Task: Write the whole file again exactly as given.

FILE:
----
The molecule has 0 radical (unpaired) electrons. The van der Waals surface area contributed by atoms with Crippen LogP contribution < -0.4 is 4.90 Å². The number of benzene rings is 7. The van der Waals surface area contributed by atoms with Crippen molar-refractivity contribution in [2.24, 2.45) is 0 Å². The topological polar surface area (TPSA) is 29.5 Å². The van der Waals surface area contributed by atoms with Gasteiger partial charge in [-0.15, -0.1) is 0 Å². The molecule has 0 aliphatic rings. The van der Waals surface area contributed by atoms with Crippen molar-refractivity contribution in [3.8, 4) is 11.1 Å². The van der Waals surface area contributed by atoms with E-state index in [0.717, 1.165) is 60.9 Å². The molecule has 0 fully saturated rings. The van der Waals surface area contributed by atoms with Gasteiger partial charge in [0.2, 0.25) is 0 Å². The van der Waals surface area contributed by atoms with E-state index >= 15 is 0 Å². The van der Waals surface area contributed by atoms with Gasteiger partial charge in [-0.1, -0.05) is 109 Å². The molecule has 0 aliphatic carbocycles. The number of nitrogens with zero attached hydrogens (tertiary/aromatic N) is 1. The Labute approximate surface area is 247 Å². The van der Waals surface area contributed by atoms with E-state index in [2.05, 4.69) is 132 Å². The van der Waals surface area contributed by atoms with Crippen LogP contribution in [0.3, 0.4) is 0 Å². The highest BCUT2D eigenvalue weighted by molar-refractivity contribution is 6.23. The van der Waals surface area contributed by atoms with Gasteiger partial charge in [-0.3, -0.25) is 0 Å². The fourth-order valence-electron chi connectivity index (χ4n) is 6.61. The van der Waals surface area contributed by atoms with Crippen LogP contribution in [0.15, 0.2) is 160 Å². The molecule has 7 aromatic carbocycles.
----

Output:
The molecule has 0 radical (unpaired) electrons. The van der Waals surface area contributed by atoms with Crippen LogP contribution < -0.4 is 4.90 Å². The number of benzene rings is 7. The van der Waals surface area contributed by atoms with Crippen molar-refractivity contribution in [2.24, 2.45) is 0 Å². The topological polar surface area (TPSA) is 29.5 Å². The van der Waals surface area contributed by atoms with Gasteiger partial charge in [-0.15, -0.1) is 0 Å². The molecule has 0 aliphatic rings. The van der Waals surface area contributed by atoms with Crippen molar-refractivity contribution in [3.8, 4) is 11.1 Å². The van der Waals surface area contributed by atoms with E-state index in [0.717, 1.165) is 60.9 Å². The molecule has 0 fully saturated rings. The van der Waals surface area contributed by atoms with Gasteiger partial charge in [0.2, 0.25) is 0 Å². The van der Waals surface area contributed by atoms with E-state index >= 15 is 0 Å². The van der Waals surface area contributed by atoms with Gasteiger partial charge in [-0.1, -0.05) is 109 Å². The molecule has 0 aliphatic carbocycles. The number of nitrogens with zero attached hydrogens (tertiary/aromatic N) is 1. The Labute approximate surface area is 247 Å². The van der Waals surface area contributed by atoms with E-state index in [2.05, 4.69) is 132 Å². The van der Waals surface area contributed by atoms with Crippen LogP contribution in [0.3, 0.4) is 0 Å². The highest BCUT2D eigenvalue weighted by molar-refractivity contribution is 6.23. The van der Waals surface area contributed by atoms with Gasteiger partial charge in [-0.3, -0.25) is 0 Å². The fourth-order valence-electron chi connectivity index (χ4n) is 6.61. The van der Waals surface area contributed by atoms with Crippen LogP contribution in [0.15, 0.2) is 160 Å². The molecule has 7 aromatic carbocycles.